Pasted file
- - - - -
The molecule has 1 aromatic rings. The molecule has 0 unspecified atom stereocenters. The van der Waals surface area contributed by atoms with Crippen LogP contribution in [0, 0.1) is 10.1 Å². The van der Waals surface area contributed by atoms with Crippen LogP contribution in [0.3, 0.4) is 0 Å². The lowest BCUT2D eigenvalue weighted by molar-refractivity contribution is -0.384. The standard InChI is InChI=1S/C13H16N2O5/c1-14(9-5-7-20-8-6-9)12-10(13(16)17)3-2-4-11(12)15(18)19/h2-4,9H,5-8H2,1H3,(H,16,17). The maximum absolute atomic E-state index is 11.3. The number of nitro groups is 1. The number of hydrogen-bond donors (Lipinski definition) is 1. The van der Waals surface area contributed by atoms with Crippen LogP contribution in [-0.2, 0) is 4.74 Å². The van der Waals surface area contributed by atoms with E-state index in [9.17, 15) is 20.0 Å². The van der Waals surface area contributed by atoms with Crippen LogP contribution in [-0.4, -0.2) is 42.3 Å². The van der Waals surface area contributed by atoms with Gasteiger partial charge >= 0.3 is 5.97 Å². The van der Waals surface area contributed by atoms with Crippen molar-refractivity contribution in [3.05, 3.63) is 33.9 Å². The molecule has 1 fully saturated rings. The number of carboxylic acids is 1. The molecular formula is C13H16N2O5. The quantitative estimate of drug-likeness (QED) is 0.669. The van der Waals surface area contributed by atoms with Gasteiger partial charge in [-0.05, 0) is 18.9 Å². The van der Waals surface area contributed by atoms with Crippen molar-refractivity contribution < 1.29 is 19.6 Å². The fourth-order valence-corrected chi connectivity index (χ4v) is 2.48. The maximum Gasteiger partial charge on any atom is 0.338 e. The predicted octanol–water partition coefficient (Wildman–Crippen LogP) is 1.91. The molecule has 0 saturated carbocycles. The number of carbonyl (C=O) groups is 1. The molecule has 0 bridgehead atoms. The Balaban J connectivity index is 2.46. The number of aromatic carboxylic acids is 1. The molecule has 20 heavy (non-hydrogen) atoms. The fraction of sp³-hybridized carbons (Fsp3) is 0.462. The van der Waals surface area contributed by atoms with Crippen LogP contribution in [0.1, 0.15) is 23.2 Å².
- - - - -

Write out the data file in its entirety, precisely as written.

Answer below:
The molecule has 1 aromatic rings. The molecule has 0 unspecified atom stereocenters. The van der Waals surface area contributed by atoms with Crippen LogP contribution in [0, 0.1) is 10.1 Å². The van der Waals surface area contributed by atoms with Crippen LogP contribution in [0.3, 0.4) is 0 Å². The lowest BCUT2D eigenvalue weighted by molar-refractivity contribution is -0.384. The standard InChI is InChI=1S/C13H16N2O5/c1-14(9-5-7-20-8-6-9)12-10(13(16)17)3-2-4-11(12)15(18)19/h2-4,9H,5-8H2,1H3,(H,16,17). The maximum absolute atomic E-state index is 11.3. The number of nitro groups is 1. The number of hydrogen-bond donors (Lipinski definition) is 1. The van der Waals surface area contributed by atoms with Crippen LogP contribution in [-0.2, 0) is 4.74 Å². The van der Waals surface area contributed by atoms with E-state index in [9.17, 15) is 20.0 Å². The van der Waals surface area contributed by atoms with Crippen LogP contribution in [-0.4, -0.2) is 42.3 Å². The van der Waals surface area contributed by atoms with Gasteiger partial charge >= 0.3 is 5.97 Å². The van der Waals surface area contributed by atoms with Crippen molar-refractivity contribution in [3.05, 3.63) is 33.9 Å². The molecule has 1 fully saturated rings. The number of carboxylic acids is 1. The molecular formula is C13H16N2O5. The quantitative estimate of drug-likeness (QED) is 0.669. The van der Waals surface area contributed by atoms with Gasteiger partial charge in [-0.05, 0) is 18.9 Å². The van der Waals surface area contributed by atoms with Crippen molar-refractivity contribution < 1.29 is 19.6 Å². The fourth-order valence-corrected chi connectivity index (χ4v) is 2.48. The maximum Gasteiger partial charge on any atom is 0.338 e. The predicted octanol–water partition coefficient (Wildman–Crippen LogP) is 1.91. The molecule has 0 saturated carbocycles. The number of carbonyl (C=O) groups is 1. The molecule has 0 bridgehead atoms. The Balaban J connectivity index is 2.46. The number of aromatic carboxylic acids is 1. The molecule has 20 heavy (non-hydrogen) atoms. The fraction of sp³-hybridized carbons (Fsp3) is 0.462. The van der Waals surface area contributed by atoms with Crippen LogP contribution in [0.1, 0.15) is 23.2 Å².